Six keys to inviting Asian Americans

Six keys to inviting Asian Americans

By Father Linh Hoang O.F.M.

Communities that  make an effort to understand Asian Catholics and consider their culture and needs are more likely to have a positive experience in inviting and receiving Asian members.

"YES, I AM DOING FINE,” replied Sister Ana as we sat down in the living room of her convent house. Even though we were alone, she whispered to me that I should just speak to her in English because that is now the official language of the house. I looked at her, perplexed because I knew the majority of the religious sisters living in the house were Vietnamese.

“Even when we are alone?” I asked. “Yes,” she told me, “The other sisters want us all to speak English because we are in America.” The frustration on her face pushed me away from continuing the language discussion.

This encounter that took place many years ago sticks with me as I reflect on the sizable proportion of Asian Americans entering religious life and priesthood in the United States. I have often wondered if other convents, seminaries, and houses of formation had an English-only policy to help improve their new members’ language skills. After investigating, I found that there was never a strict written policy in any community, but it was always suggested to new English speakers to practice it.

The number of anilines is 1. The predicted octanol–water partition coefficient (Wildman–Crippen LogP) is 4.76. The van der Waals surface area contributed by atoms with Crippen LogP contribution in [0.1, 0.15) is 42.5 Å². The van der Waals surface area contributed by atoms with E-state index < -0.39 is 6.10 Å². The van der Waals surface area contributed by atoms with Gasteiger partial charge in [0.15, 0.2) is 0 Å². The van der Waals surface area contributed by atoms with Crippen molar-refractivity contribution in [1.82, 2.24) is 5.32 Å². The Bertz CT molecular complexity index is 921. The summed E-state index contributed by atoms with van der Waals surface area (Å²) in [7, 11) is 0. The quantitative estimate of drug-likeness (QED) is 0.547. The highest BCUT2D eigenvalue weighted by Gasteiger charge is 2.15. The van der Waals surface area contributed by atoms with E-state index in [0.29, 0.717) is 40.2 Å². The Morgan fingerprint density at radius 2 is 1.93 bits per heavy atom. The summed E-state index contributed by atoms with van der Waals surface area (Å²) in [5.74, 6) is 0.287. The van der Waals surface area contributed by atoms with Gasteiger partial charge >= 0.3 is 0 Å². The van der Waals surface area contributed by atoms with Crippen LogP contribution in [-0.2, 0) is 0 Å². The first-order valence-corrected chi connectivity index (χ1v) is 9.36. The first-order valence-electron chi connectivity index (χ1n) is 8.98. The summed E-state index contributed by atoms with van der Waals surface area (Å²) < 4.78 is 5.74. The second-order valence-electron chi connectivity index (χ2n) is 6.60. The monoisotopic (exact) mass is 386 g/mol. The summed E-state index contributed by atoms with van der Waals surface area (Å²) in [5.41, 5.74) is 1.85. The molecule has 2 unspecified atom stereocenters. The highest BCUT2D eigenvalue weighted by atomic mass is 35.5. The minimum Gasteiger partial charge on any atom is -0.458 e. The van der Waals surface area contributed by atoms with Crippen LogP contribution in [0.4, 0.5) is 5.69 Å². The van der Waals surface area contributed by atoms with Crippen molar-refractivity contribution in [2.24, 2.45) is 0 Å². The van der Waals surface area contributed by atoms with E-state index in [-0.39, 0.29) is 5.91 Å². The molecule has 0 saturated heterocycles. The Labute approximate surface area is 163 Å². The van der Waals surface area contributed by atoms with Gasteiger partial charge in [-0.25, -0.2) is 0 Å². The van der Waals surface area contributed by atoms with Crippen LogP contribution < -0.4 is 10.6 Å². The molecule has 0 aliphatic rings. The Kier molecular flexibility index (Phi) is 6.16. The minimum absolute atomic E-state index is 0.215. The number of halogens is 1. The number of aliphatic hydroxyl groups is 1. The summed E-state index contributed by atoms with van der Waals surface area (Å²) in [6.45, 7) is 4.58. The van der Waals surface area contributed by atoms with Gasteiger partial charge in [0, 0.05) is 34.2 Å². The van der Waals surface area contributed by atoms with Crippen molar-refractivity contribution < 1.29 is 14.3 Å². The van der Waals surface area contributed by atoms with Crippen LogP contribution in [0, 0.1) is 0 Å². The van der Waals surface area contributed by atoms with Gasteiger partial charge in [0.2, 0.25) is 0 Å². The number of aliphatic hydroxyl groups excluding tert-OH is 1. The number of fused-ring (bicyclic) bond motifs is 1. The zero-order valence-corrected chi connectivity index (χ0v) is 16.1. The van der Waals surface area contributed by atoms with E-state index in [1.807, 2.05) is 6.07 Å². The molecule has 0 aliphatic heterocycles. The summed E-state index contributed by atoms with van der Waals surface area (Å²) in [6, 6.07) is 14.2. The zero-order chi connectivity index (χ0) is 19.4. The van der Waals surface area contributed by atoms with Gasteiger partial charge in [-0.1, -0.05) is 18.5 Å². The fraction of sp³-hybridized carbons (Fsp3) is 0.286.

But as I have talked to Asian religious, the informal policy became much more complicated to me than just helping members become competent English speakers. Many wondered: Was this rule really to help the new members? How come non-Asian members were not encouraged to learn at least some of the language and culture of the Asian members, particularly when Asians were a majority? Couldn’t prayers or food or traditions of Vietnamese Catholicism become part of the life of the community? Was the English-only rule a subtle form of racism veiled under a cloak of fraternity? These questions cannot be adequately answered here, but they merit further reflection. They point toward the complex issues that arise in religious communities when Asians and Asian-Americans join what was a traditionally Caucasian group.